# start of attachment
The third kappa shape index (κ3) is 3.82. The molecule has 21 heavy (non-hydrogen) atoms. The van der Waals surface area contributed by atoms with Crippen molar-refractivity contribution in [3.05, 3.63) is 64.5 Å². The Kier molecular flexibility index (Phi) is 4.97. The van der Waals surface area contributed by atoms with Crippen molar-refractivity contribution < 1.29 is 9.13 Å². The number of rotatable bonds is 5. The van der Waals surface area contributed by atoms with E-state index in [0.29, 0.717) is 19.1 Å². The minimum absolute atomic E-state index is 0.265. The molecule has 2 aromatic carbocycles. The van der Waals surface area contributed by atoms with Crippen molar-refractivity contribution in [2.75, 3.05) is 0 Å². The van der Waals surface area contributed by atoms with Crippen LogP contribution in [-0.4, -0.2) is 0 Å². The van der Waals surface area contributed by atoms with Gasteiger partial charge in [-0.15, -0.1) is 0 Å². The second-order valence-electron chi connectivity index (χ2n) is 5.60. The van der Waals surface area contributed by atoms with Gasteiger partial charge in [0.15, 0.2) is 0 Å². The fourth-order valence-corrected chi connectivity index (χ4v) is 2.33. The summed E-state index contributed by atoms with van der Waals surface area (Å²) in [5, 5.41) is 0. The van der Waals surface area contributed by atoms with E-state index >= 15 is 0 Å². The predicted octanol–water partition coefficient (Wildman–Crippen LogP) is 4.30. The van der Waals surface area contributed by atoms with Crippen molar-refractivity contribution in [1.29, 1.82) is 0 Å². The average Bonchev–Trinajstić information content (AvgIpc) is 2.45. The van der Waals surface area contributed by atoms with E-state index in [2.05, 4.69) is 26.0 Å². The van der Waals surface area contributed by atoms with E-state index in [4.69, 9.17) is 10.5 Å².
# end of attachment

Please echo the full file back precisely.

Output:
The third kappa shape index (κ3) is 3.82. The molecule has 21 heavy (non-hydrogen) atoms. The van der Waals surface area contributed by atoms with Crippen molar-refractivity contribution in [3.05, 3.63) is 64.5 Å². The Kier molecular flexibility index (Phi) is 4.97. The van der Waals surface area contributed by atoms with Crippen molar-refractivity contribution < 1.29 is 9.13 Å². The number of rotatable bonds is 5. The van der Waals surface area contributed by atoms with E-state index in [0.29, 0.717) is 19.1 Å². The minimum absolute atomic E-state index is 0.265. The molecule has 2 aromatic carbocycles. The van der Waals surface area contributed by atoms with Crippen molar-refractivity contribution in [2.75, 3.05) is 0 Å². The van der Waals surface area contributed by atoms with Crippen LogP contribution in [-0.4, -0.2) is 0 Å². The van der Waals surface area contributed by atoms with Gasteiger partial charge in [-0.15, -0.1) is 0 Å². The second-order valence-electron chi connectivity index (χ2n) is 5.60. The van der Waals surface area contributed by atoms with Gasteiger partial charge in [0.15, 0.2) is 0 Å². The fourth-order valence-corrected chi connectivity index (χ4v) is 2.33. The summed E-state index contributed by atoms with van der Waals surface area (Å²) in [5, 5.41) is 0. The van der Waals surface area contributed by atoms with E-state index >= 15 is 0 Å². The predicted octanol–water partition coefficient (Wildman–Crippen LogP) is 4.30. The van der Waals surface area contributed by atoms with Crippen molar-refractivity contribution in [1.29, 1.82) is 0 Å². The average Bonchev–Trinajstić information content (AvgIpc) is 2.45. The van der Waals surface area contributed by atoms with E-state index in [2.05, 4.69) is 26.0 Å². The van der Waals surface area contributed by atoms with E-state index in [4.69, 9.17) is 10.5 Å².